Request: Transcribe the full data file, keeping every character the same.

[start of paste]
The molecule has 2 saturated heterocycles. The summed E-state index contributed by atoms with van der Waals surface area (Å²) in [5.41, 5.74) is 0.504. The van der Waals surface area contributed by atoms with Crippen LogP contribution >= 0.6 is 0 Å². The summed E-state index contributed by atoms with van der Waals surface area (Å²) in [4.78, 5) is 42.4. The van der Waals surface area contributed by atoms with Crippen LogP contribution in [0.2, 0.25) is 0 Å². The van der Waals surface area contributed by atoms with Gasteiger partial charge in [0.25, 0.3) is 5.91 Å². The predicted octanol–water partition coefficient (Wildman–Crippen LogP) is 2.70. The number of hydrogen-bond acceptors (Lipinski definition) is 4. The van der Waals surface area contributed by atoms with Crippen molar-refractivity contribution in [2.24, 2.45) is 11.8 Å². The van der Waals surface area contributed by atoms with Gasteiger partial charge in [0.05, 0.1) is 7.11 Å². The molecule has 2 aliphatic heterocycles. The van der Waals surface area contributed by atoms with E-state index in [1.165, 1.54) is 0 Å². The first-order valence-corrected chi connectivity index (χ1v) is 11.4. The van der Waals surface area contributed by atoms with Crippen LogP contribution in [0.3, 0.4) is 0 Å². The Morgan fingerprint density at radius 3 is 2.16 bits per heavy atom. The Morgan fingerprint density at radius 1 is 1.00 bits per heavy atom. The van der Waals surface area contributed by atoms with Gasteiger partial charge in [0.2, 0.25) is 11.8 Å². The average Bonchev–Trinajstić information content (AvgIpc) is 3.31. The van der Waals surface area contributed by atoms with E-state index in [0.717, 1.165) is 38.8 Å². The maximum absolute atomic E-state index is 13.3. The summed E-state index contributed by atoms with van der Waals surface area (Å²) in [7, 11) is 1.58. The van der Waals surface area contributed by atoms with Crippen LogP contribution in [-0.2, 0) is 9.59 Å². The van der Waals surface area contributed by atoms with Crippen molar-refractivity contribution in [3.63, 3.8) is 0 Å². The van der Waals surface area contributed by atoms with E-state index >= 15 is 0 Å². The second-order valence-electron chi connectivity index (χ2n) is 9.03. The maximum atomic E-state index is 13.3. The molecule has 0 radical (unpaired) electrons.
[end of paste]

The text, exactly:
The molecule has 2 saturated heterocycles. The summed E-state index contributed by atoms with van der Waals surface area (Å²) in [5.41, 5.74) is 0.504. The van der Waals surface area contributed by atoms with Crippen LogP contribution >= 0.6 is 0 Å². The summed E-state index contributed by atoms with van der Waals surface area (Å²) in [4.78, 5) is 42.4. The van der Waals surface area contributed by atoms with Crippen LogP contribution in [0.2, 0.25) is 0 Å². The van der Waals surface area contributed by atoms with Gasteiger partial charge in [0.25, 0.3) is 5.91 Å². The predicted octanol–water partition coefficient (Wildman–Crippen LogP) is 2.70. The number of hydrogen-bond acceptors (Lipinski definition) is 4. The van der Waals surface area contributed by atoms with Crippen molar-refractivity contribution in [2.24, 2.45) is 11.8 Å². The van der Waals surface area contributed by atoms with Gasteiger partial charge in [0.05, 0.1) is 7.11 Å². The molecule has 2 aliphatic heterocycles. The van der Waals surface area contributed by atoms with E-state index in [1.165, 1.54) is 0 Å². The first-order valence-corrected chi connectivity index (χ1v) is 11.4. The van der Waals surface area contributed by atoms with Crippen LogP contribution in [0.3, 0.4) is 0 Å². The Morgan fingerprint density at radius 3 is 2.16 bits per heavy atom. The Morgan fingerprint density at radius 1 is 1.00 bits per heavy atom. The van der Waals surface area contributed by atoms with Gasteiger partial charge in [0.2, 0.25) is 11.8 Å². The average Bonchev–Trinajstić information content (AvgIpc) is 3.31. The van der Waals surface area contributed by atoms with E-state index in [0.717, 1.165) is 38.8 Å². The maximum absolute atomic E-state index is 13.3. The summed E-state index contributed by atoms with van der Waals surface area (Å²) in [7, 11) is 1.58. The van der Waals surface area contributed by atoms with Crippen LogP contribution in [-0.2, 0) is 9.59 Å². The van der Waals surface area contributed by atoms with Crippen molar-refractivity contribution in [3.63, 3.8) is 0 Å². The van der Waals surface area contributed by atoms with E-state index >= 15 is 0 Å². The second-order valence-electron chi connectivity index (χ2n) is 9.03. The maximum atomic E-state index is 13.3. The molecule has 0 radical (unpaired) electrons.